- How have you been positively shaped by this event or person?
- What have you learned or taken away from this situation?
3. Finally, think of a very difficult situation in your life, preferably someone or something you never fully gotten past. It can be over any time period, but more recent events are most helpful. Illness, death, or broken relationships are all good examples.
- What do you have to be grateful for about this event?
- How has this event shaped who you are today?
Reaping the benefits of gratitude in a coaching setting can be done in a multitude of ways.
- Invite the client to do one of the exercises above.
If the client is experiencing, heaviness, invalidation, sadness, or melancholy, ask her or him, “Would you be interested in doing a gratefulness exercise?”
- Ask the client powerful questions that bring out gratefulness.
Questions like “What are you grateful for from this week? What good came from this event/action/situation? How can you be grateful in the future?” are profound in helping the client improve their wellbeing with grateful forces.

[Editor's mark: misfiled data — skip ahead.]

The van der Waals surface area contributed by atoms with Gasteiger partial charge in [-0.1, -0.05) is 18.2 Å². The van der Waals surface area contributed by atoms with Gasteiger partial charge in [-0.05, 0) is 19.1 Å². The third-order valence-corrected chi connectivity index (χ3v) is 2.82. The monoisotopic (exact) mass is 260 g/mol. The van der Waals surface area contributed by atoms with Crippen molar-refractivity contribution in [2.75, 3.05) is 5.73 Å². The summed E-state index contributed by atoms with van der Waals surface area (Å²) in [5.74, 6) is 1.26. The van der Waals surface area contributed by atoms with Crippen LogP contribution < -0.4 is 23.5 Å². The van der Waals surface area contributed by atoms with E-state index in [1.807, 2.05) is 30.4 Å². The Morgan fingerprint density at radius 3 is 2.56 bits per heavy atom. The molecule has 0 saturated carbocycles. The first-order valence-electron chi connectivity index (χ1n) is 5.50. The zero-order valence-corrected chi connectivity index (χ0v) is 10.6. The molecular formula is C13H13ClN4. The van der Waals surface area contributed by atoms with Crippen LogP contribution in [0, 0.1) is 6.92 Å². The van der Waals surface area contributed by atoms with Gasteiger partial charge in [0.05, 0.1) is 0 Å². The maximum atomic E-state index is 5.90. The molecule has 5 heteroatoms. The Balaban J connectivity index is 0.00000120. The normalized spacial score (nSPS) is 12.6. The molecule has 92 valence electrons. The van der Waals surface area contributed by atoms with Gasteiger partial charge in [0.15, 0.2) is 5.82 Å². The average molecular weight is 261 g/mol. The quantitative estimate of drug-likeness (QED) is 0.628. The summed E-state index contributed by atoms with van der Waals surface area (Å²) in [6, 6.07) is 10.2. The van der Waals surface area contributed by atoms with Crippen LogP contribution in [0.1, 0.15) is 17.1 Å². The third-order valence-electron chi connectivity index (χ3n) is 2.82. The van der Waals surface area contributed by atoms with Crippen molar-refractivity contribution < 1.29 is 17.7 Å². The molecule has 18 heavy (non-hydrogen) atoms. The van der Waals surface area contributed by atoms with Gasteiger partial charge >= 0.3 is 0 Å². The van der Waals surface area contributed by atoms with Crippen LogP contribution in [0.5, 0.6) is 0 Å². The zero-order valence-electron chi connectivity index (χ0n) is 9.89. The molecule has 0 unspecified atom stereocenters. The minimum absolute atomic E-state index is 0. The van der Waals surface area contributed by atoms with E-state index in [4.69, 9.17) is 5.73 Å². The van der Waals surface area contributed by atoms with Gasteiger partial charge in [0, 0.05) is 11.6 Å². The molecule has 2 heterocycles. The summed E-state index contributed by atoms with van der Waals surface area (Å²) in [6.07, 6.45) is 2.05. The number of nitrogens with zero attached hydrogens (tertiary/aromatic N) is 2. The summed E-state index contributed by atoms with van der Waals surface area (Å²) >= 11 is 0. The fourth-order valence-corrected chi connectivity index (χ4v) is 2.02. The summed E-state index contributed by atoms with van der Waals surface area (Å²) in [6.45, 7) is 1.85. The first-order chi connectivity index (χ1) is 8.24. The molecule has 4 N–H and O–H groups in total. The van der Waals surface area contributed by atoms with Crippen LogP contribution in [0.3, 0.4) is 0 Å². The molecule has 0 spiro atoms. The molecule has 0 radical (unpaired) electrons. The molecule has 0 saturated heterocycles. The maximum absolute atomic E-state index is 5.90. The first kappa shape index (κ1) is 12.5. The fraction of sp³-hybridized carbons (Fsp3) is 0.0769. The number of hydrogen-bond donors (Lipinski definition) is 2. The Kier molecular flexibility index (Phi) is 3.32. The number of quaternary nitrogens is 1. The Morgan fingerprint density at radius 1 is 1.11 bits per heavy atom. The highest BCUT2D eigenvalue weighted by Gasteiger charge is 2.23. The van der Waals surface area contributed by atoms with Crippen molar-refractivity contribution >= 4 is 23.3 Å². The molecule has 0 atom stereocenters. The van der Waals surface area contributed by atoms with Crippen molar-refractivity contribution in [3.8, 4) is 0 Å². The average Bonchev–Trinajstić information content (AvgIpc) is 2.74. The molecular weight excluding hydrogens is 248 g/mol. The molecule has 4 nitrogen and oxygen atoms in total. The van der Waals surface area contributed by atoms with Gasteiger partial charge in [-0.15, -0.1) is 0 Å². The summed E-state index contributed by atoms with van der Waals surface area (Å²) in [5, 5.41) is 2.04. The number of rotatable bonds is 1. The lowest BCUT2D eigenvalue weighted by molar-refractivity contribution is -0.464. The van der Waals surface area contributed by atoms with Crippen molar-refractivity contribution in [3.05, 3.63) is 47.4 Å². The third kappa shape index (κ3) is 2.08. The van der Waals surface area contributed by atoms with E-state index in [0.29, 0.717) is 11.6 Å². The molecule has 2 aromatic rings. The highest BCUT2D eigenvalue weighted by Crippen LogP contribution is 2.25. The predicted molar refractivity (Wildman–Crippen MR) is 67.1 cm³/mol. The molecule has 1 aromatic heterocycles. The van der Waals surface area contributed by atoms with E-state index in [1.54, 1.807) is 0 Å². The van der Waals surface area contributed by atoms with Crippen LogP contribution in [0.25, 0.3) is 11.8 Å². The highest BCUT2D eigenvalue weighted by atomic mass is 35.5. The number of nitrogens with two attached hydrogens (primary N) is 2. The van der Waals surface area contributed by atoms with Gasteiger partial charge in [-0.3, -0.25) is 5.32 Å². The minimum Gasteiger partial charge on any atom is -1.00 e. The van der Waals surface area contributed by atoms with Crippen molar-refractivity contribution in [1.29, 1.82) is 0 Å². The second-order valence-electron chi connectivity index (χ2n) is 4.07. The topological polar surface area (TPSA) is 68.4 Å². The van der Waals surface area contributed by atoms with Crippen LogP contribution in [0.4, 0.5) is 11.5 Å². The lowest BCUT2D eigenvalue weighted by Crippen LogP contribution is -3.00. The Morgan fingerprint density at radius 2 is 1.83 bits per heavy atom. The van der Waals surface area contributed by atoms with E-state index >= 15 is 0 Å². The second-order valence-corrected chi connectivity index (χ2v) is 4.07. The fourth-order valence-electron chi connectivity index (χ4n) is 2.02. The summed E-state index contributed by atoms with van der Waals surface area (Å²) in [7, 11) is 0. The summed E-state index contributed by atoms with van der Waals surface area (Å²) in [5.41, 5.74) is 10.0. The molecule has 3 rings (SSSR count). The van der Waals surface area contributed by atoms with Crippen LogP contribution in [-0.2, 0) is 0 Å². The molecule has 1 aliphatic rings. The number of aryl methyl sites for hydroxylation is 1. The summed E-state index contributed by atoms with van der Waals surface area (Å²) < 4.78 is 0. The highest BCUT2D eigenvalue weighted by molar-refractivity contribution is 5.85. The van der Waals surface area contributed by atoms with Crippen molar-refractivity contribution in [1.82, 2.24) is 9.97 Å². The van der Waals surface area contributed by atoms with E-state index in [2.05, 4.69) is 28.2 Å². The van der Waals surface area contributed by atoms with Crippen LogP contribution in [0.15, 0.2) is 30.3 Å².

- Acknowledge the client’s thankful energy.
When a client expresses gratitude about an event, situation, or action, acknowledge the win but also their gratitude for it. If appropriate, remind them of the benefits of being grateful.
- What are some specific situations—from working with a certain coworker or doing mundane tasks—that could benefit from thankful feelings? How can you bring these feelings into your daily life?
- When you consider your inner journey—what you’ve learned, uncovered, or achieved—what are you grateful for?
- When you look back on your life 1, 3, or 5 years ago, what are you thankful for?
- When you look back on your most important relationships in the past year, what have you achieved that you’re grateful for?
 Emmons, R.A., & McCullough, M.E. (2003). Counting blessings versus burdens: An experimental investigation of gratitude and subjective wellbeing in daily life. Journal of Personality and Social Psychology, 84, 377-389.
Toepfer, S. (2009). Letters of Gratitude: Improving Well-Being through Expressive Writing. Journal of Writing Research, 1(3), 181-198